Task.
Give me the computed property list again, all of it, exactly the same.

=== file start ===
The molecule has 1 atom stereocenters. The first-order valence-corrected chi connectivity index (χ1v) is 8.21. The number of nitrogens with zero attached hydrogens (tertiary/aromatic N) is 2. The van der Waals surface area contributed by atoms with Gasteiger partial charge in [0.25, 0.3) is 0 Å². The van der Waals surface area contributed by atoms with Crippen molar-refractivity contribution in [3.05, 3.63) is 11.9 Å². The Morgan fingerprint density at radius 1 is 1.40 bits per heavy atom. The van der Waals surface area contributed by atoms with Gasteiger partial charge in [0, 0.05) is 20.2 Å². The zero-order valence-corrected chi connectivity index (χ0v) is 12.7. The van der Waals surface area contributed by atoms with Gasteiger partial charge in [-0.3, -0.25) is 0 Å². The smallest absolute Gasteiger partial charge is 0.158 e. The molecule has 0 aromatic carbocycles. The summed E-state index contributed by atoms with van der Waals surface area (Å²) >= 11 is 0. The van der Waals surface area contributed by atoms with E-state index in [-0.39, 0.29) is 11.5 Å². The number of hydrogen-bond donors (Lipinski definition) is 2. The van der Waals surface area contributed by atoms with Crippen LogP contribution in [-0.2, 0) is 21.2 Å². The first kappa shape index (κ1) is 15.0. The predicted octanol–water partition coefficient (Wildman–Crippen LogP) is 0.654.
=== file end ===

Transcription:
The molecule has 1 atom stereocenters. The first-order valence-corrected chi connectivity index (χ1v) is 8.21. The number of nitrogens with zero attached hydrogens (tertiary/aromatic N) is 2. The van der Waals surface area contributed by atoms with Gasteiger partial charge in [0.25, 0.3) is 0 Å². The van der Waals surface area contributed by atoms with Crippen molar-refractivity contribution in [3.05, 3.63) is 11.9 Å². The Morgan fingerprint density at radius 1 is 1.40 bits per heavy atom. The van der Waals surface area contributed by atoms with Gasteiger partial charge in [0, 0.05) is 20.2 Å². The zero-order valence-corrected chi connectivity index (χ0v) is 12.7. The van der Waals surface area contributed by atoms with Gasteiger partial charge in [-0.3, -0.25) is 0 Å². The smallest absolute Gasteiger partial charge is 0.158 e. The molecule has 0 aromatic carbocycles. The summed E-state index contributed by atoms with van der Waals surface area (Å²) >= 11 is 0. The van der Waals surface area contributed by atoms with E-state index in [-0.39, 0.29) is 11.5 Å². The number of hydrogen-bond donors (Lipinski definition) is 2. The van der Waals surface area contributed by atoms with Crippen LogP contribution in [-0.2, 0) is 21.2 Å². The first kappa shape index (κ1) is 15.0. The predicted octanol–water partition coefficient (Wildman–Crippen LogP) is 0.654.